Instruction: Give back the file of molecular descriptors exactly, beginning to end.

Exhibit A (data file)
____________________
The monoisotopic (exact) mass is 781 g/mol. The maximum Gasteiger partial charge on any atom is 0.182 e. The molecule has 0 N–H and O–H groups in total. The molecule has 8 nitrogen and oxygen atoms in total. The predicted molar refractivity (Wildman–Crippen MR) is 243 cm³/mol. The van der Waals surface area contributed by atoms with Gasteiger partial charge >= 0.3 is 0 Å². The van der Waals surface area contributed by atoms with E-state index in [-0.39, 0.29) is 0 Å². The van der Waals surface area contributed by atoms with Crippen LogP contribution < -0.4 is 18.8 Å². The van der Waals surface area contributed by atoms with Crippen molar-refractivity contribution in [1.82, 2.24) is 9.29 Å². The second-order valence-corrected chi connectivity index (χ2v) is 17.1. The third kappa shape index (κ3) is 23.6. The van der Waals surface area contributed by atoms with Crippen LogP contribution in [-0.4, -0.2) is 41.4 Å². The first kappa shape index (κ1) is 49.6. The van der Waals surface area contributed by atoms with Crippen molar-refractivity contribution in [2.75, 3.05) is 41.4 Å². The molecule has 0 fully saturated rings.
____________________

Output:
The monoisotopic (exact) mass is 781 g/mol. The maximum Gasteiger partial charge on any atom is 0.182 e. The molecule has 0 N–H and O–H groups in total. The molecule has 8 nitrogen and oxygen atoms in total. The predicted molar refractivity (Wildman–Crippen MR) is 243 cm³/mol. The van der Waals surface area contributed by atoms with Gasteiger partial charge >= 0.3 is 0 Å². The van der Waals surface area contributed by atoms with E-state index in [-0.39, 0.29) is 0 Å². The van der Waals surface area contributed by atoms with Crippen LogP contribution < -0.4 is 18.8 Å². The van der Waals surface area contributed by atoms with Crippen molar-refractivity contribution in [1.82, 2.24) is 9.29 Å². The second-order valence-corrected chi connectivity index (χ2v) is 17.1. The third kappa shape index (κ3) is 23.6. The van der Waals surface area contributed by atoms with Crippen LogP contribution in [-0.4, -0.2) is 41.4 Å². The first kappa shape index (κ1) is 49.6. The van der Waals surface area contributed by atoms with Crippen molar-refractivity contribution in [2.75, 3.05) is 41.4 Å². The molecule has 0 fully saturated rings.